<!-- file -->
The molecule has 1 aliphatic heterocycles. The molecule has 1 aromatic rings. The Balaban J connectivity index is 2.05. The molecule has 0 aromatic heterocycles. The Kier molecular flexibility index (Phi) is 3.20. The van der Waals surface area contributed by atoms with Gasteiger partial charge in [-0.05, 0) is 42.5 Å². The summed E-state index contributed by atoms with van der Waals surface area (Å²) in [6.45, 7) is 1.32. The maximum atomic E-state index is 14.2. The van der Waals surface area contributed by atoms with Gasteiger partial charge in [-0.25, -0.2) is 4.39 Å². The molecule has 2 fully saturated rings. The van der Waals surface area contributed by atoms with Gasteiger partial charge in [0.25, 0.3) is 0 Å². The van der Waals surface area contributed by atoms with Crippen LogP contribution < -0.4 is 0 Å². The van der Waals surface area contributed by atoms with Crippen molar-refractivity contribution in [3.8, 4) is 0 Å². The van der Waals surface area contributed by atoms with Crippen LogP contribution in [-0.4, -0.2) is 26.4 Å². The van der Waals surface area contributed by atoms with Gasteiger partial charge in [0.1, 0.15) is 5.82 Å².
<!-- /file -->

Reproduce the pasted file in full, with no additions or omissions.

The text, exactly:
The molecule has 1 aliphatic heterocycles. The molecule has 1 aromatic rings. The Balaban J connectivity index is 2.05. The molecule has 0 aromatic heterocycles. The Kier molecular flexibility index (Phi) is 3.20. The van der Waals surface area contributed by atoms with Gasteiger partial charge in [-0.05, 0) is 42.5 Å². The summed E-state index contributed by atoms with van der Waals surface area (Å²) in [6.45, 7) is 1.32. The maximum atomic E-state index is 14.2. The van der Waals surface area contributed by atoms with Gasteiger partial charge in [-0.25, -0.2) is 4.39 Å². The molecule has 2 fully saturated rings. The van der Waals surface area contributed by atoms with Gasteiger partial charge in [0.25, 0.3) is 0 Å². The van der Waals surface area contributed by atoms with Crippen LogP contribution < -0.4 is 0 Å². The van der Waals surface area contributed by atoms with Crippen molar-refractivity contribution in [3.8, 4) is 0 Å². The van der Waals surface area contributed by atoms with Crippen LogP contribution in [-0.4, -0.2) is 26.4 Å². The van der Waals surface area contributed by atoms with Gasteiger partial charge in [0.1, 0.15) is 5.82 Å².